A mayor-appointed police commissioner alleged Tuesday that an undated resignation letter he was directed to sign gave San Francisco Mayor London Breed “carte blanche” to unilaterally remove him from his position and was an “end-run” around the city’s charter.

Max Carter-Oberstone alleged he was required to sign an undated letter of resignation upon his reappointment, seemingly a requirement. He later went on to rescind his letter in August.

Supervisor Dean Preston has been outspoken about the mayor’s resignation letter requirement, referring to it as a “scandal.” He called an emergency hearing on Tuesday at City Hall to discuss the mayor’s policy, a practice that Preston said has been a “secret for years” and “fundamentally inconsistent with city law.”

San Francisco Mayor London Breed. (Photo courtesy Drew Altizer)

At the meeting, Carter-Oberstone said he felt the policy was designed to “override” the official commissioner removal process, “shield” Breed from taking public accountability and “dampen” commissioner independence.

“I knew that this decision would not be well received by the mayor’s office. I knew that there could be serious consequences,” he said, in reference to Breed’s public responses to the incident, which he defines as personal attacks.

Carter-Obserstone said he felt an “overwhelming sense” that this letter, which he said he did not write himself, was a requirement to continue onto his second term as commissioner. He alleged that staff pressured him to sign the letter days before Breed was due to submit his nomination.

“The fact that everybody knows that this resignation letter is just floating in the ether, that it can be accepted at any moment with no notice, immediately terminating your tenure on the commission, is a consideration that’s at the forefront of… my mind,” he said.

The oversight committee issued a letter to every commissioner in response to Carter-Oberstone’s initial call-out, and has since learned that the mayor’s office sent similar requests to 48 out of over 300 commissioners.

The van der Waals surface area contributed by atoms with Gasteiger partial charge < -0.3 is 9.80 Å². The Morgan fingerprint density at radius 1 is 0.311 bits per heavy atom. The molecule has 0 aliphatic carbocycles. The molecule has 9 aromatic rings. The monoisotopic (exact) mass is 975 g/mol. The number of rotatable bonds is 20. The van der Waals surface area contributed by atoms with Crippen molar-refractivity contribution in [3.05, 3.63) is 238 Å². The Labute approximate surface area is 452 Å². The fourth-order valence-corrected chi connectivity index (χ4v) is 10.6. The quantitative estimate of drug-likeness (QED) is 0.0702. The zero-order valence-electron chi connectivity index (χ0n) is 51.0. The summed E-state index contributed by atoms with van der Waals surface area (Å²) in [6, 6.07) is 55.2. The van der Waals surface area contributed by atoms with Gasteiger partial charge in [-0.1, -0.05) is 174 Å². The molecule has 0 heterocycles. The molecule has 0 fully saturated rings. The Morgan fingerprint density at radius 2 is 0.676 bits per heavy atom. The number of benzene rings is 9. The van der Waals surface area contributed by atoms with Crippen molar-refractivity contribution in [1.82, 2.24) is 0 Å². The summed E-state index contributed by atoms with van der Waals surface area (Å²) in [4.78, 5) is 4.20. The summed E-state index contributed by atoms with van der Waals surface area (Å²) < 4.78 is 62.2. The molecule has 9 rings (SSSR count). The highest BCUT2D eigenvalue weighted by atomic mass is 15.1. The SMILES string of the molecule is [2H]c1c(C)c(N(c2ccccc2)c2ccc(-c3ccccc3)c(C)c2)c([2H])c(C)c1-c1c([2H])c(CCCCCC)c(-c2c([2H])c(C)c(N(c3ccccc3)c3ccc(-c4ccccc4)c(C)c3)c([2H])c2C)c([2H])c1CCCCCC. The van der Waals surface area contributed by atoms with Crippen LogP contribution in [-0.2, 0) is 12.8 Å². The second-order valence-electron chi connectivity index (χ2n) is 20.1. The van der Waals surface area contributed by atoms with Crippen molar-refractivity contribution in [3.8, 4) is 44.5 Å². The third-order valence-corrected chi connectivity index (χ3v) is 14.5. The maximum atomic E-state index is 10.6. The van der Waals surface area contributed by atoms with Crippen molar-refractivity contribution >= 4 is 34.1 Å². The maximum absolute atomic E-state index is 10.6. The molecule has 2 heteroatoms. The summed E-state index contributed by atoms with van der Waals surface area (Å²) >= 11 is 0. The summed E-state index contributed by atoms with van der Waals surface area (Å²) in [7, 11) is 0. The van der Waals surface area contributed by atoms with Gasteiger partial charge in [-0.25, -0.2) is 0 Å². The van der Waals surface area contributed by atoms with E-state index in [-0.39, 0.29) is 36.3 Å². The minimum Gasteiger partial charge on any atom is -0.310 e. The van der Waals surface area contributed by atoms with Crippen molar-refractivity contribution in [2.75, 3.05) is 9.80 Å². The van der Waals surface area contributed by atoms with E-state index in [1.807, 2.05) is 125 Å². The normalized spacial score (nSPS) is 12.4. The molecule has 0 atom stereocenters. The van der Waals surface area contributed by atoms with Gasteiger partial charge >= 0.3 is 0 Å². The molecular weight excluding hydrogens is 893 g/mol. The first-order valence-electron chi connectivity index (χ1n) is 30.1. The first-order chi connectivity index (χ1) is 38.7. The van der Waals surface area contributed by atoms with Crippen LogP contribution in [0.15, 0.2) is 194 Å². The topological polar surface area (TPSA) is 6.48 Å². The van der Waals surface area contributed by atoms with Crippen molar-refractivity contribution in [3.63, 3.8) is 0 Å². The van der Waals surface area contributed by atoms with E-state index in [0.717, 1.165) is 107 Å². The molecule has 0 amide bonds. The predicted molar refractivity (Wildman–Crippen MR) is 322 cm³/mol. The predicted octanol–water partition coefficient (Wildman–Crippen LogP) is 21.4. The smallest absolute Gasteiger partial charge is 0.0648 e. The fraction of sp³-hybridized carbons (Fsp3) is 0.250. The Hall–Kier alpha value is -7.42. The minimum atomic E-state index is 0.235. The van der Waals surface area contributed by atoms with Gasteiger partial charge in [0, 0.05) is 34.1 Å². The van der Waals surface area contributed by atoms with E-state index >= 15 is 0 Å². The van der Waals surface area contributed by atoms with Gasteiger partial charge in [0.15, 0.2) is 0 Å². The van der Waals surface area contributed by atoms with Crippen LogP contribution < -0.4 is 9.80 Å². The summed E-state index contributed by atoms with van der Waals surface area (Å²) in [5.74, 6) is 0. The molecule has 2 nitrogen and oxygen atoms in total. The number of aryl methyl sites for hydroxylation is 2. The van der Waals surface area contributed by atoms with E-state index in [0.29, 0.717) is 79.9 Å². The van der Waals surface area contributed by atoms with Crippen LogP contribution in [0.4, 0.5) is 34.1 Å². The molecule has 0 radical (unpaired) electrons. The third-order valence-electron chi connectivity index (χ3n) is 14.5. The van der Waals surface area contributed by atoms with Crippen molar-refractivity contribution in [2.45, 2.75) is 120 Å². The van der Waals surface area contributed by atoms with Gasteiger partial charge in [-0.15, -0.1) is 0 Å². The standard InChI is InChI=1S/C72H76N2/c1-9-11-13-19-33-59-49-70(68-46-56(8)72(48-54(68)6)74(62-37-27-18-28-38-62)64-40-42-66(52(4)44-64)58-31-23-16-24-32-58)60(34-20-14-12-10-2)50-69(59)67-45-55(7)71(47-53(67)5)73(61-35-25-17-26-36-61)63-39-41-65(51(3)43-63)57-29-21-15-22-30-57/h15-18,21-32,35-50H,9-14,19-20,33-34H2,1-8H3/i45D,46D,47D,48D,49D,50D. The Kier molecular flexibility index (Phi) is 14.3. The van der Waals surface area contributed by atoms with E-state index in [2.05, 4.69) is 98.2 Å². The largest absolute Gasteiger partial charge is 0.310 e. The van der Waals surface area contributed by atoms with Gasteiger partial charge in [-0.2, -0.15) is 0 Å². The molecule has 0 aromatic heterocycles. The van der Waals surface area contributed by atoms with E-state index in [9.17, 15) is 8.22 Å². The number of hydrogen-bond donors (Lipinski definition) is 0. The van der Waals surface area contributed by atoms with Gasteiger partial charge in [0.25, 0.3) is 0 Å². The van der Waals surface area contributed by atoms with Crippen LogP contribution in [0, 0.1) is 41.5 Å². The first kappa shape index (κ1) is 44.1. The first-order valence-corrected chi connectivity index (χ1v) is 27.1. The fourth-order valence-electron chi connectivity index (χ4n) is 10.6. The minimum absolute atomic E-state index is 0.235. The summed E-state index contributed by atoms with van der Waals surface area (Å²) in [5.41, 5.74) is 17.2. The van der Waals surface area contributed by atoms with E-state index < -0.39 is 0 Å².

Sean Elsbernd, the mayor’s chief of staff, said Breed requested these letters in case of ethical crises or wrongdoings within government, and cited the 2013 incident of former port commissioner Mel Murphy refusing to resign after ethics charges.

“If someone went completely AWOL, we would want to have a have something available to remove the commissioner,” Elsbernd said.

He added that signing one was not a requirement to be appointed, and confirmed that Breed only requested letters from some nominees but not others.

“The mayor clearly had a subjective standard here. Sometimes she directed it, sometimes she did not,” Elsbernd said, adding that he could not speak to the mayor’s thought process.

The resignation letters did not explicitly list out their purpose, as the mayor’s office could “not be able to predict why such a letter might be potentially used,” he said. “Its intended use was “never” in cases of policy disagreement.

Preston asked him his views on how taking a subjective approach can appear to be an abuse of power.

“I would not agree that it creates an opportunity for abuse, because knowing this mayor and why this was done, it was never going to be abused,” said Elsbernd. “That said, I would agree with you that it does create that perception that it could be.”

Though the city charter allows the mayor to appoint certain commissioners, these commissioners are protected from unilateral removal and work independently from the mayor. Preston alleges this policy raises concerns about “the level of control that the mayor has over commissioners.”

San Francisco Supervisor, Dean Preston, representing District 5, speaks with a commuter while riding a bus in San Francisco, Calif. on August 18, 2019. (Photo courtesy Office of Supervisor Dean Preston)

“The charter would provide that an official misconduct proceeding could be commenced against [a commissioner] to bring before the board the question of whether that person was removed from their position for that kind of abuse of power,” said Preston. “The only person in the city who is not subject to that form of removal is the mayor under the charter, and hence our discussion today. But I don’t think it makes it any less inappropriate, even if the remedies may differ.”

Supervisor Hillary Ronen stepped in for committee member Supervisor Rafael Mandelman, who said he was unable to attend Tuesday’s meeting. She said commissions lose their purpose as independent, unbiased entities if they are receiving unilateral pressure.
“Politicization of commissioners is defeating the entire purpose of these independent bodies,” Ronen said.

Supervisor Connie Chan said it’s important to consider how the city is governing various bodies, and it’s important to protect commissioners’ independence from the mayor and preserve overall integrity.

“Every elected official’s job should be thinking about serving our city and working in the best interests of our city. not based on loyalty,” Chan said.

Preston extended the hearing to an unknown date as he waits for hundreds of appointed commissioners to respond to his inquiries about signing a resignation letter.

“As an oversight committee, we are committed to transparency of our government and compliance with the laws of the city, including the city’s charter,” Preston said.